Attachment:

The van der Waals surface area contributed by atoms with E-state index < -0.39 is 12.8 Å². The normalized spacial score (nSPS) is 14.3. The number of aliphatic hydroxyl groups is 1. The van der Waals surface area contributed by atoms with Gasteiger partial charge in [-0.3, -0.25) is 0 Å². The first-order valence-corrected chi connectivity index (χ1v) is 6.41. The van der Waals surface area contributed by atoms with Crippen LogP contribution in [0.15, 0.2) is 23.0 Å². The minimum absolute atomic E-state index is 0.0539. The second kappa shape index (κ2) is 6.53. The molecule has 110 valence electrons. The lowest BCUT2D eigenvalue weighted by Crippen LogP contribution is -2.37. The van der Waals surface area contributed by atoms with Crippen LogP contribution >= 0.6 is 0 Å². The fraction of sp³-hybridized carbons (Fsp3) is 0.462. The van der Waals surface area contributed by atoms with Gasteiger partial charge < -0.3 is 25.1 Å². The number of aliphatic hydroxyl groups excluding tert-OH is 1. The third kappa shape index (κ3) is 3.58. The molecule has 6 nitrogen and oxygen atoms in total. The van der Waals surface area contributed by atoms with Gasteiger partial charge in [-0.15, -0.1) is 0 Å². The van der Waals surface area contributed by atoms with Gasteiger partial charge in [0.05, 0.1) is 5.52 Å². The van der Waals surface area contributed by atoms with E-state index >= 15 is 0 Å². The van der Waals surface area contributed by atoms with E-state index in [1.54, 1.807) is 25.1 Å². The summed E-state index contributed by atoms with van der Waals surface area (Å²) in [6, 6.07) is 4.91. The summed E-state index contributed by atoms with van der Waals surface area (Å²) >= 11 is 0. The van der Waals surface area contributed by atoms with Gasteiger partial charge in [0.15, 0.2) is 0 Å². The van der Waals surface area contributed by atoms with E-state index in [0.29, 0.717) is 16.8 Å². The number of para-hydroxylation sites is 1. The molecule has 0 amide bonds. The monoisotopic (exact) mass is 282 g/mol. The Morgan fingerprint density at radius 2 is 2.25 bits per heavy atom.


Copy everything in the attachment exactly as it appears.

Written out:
The van der Waals surface area contributed by atoms with E-state index < -0.39 is 12.8 Å². The normalized spacial score (nSPS) is 14.3. The number of aliphatic hydroxyl groups is 1. The van der Waals surface area contributed by atoms with Gasteiger partial charge in [-0.3, -0.25) is 0 Å². The first-order valence-corrected chi connectivity index (χ1v) is 6.41. The van der Waals surface area contributed by atoms with Crippen LogP contribution in [0.15, 0.2) is 23.0 Å². The minimum absolute atomic E-state index is 0.0539. The second kappa shape index (κ2) is 6.53. The molecule has 110 valence electrons. The lowest BCUT2D eigenvalue weighted by Crippen LogP contribution is -2.37. The van der Waals surface area contributed by atoms with Crippen LogP contribution >= 0.6 is 0 Å². The fraction of sp³-hybridized carbons (Fsp3) is 0.462. The van der Waals surface area contributed by atoms with Gasteiger partial charge < -0.3 is 25.1 Å². The number of aliphatic hydroxyl groups excluding tert-OH is 1. The third kappa shape index (κ3) is 3.58. The molecule has 6 nitrogen and oxygen atoms in total. The van der Waals surface area contributed by atoms with Gasteiger partial charge in [-0.15, -0.1) is 0 Å². The van der Waals surface area contributed by atoms with Gasteiger partial charge in [0.05, 0.1) is 5.52 Å². The van der Waals surface area contributed by atoms with E-state index >= 15 is 0 Å². The van der Waals surface area contributed by atoms with E-state index in [1.54, 1.807) is 25.1 Å². The summed E-state index contributed by atoms with van der Waals surface area (Å²) in [6, 6.07) is 4.91. The summed E-state index contributed by atoms with van der Waals surface area (Å²) >= 11 is 0. The van der Waals surface area contributed by atoms with Gasteiger partial charge in [0.15, 0.2) is 0 Å². The van der Waals surface area contributed by atoms with E-state index in [0.29, 0.717) is 16.8 Å². The number of para-hydroxylation sites is 1. The molecule has 0 amide bonds. The monoisotopic (exact) mass is 282 g/mol. The Morgan fingerprint density at radius 2 is 2.25 bits per heavy atom.